For decades, Colliers International staff endured the traditional performance review process, meeting with managers once a year to verify that they had fulfilled the mandates set out in their job descriptions. Some employees were promoted and others got a slap on the wrist, but things rarely changed. So about a year ago, management at the 1,500-person firm said enough—and scrapped annual reviews.
That formal process has been replaced with “check-ins,” in which managers and employees meet intermittently throughout the year for unstructured chats about achievements, expectations, goals and concerns. The talks allow employees to give and receive feedback, and and allow managers to guide their career development. There’s no schedule to adhere to and no paperwork to be filed.
A year after scrapping the old system, employee engagement is up 4% and staff has expressed a 9% improvement in how well they feel their performance is managed, according to surveys Colliers underwent with Aon Hewitt. This year, the company earned a spot on the Aon Best Employers in Canada for the first time. How? “A big part of it is listening,” says CEO David Bowden. In fact, it was employee feedback that spurred the review process overhaul in the first place. “We learned that what employees wanted, ultimately, is ongoing feedback,” says Keri Fraser, senior director of HR at Colliers. “They want to know how they’re doing, and quickly, and they want help in areas where they want to learn.”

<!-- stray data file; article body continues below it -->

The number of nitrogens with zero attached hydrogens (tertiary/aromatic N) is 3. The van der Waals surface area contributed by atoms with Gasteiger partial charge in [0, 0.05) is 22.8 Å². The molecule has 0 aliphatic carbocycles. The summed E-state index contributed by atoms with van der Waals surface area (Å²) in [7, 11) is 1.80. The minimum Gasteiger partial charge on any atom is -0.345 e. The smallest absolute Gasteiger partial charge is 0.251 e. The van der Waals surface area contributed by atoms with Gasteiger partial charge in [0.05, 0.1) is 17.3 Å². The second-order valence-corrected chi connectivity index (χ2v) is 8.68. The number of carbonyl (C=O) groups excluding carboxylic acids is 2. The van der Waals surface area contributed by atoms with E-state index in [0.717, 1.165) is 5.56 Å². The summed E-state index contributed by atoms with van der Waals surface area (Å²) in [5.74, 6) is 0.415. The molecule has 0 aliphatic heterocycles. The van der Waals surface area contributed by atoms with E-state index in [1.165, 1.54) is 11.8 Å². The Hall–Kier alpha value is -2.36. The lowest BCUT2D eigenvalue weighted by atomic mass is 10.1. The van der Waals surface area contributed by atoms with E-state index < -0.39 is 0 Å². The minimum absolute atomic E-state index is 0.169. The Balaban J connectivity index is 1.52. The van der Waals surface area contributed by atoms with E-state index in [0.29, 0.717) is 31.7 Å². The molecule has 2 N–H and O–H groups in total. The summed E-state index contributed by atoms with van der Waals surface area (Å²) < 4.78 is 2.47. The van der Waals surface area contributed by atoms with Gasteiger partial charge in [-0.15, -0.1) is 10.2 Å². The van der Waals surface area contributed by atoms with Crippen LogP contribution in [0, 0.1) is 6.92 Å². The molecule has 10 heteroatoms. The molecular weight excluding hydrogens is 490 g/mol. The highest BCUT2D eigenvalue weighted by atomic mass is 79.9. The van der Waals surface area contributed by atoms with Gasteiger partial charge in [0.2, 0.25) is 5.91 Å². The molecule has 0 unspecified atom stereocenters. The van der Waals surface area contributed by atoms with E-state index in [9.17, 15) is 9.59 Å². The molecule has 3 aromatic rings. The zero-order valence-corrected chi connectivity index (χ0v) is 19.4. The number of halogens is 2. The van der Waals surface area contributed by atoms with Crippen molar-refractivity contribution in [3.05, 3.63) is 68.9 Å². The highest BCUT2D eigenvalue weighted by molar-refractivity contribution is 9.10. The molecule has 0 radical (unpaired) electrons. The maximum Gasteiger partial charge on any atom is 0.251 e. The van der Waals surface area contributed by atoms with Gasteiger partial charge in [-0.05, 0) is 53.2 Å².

Fraser admits she worried employees might be rendered directionless without the formal reviews, but that hasn’t been the case: “Good managers embrace it.” That said, the HR department still offers managers guidance on how to approach check-ins. The company has revamped its management training programs to encourage more proactive interactions with employees. Fraser’s team follows up with managers to make sure they’re talking to direct reports at least quarterly and provides conversation prompts (like, “What do you want to accomplish next?”) for those who don’t know where to start.
Fraser believes the company’s decision to abandon annual reviews is proving effective not just because it eliminates tedious bureaucracy but also because it shows leadership actually listens to feedback. “Employees want to see that you’re embracing [what they say] all the time,” she says, “and you really have to in order to move the dial on employee engagement.”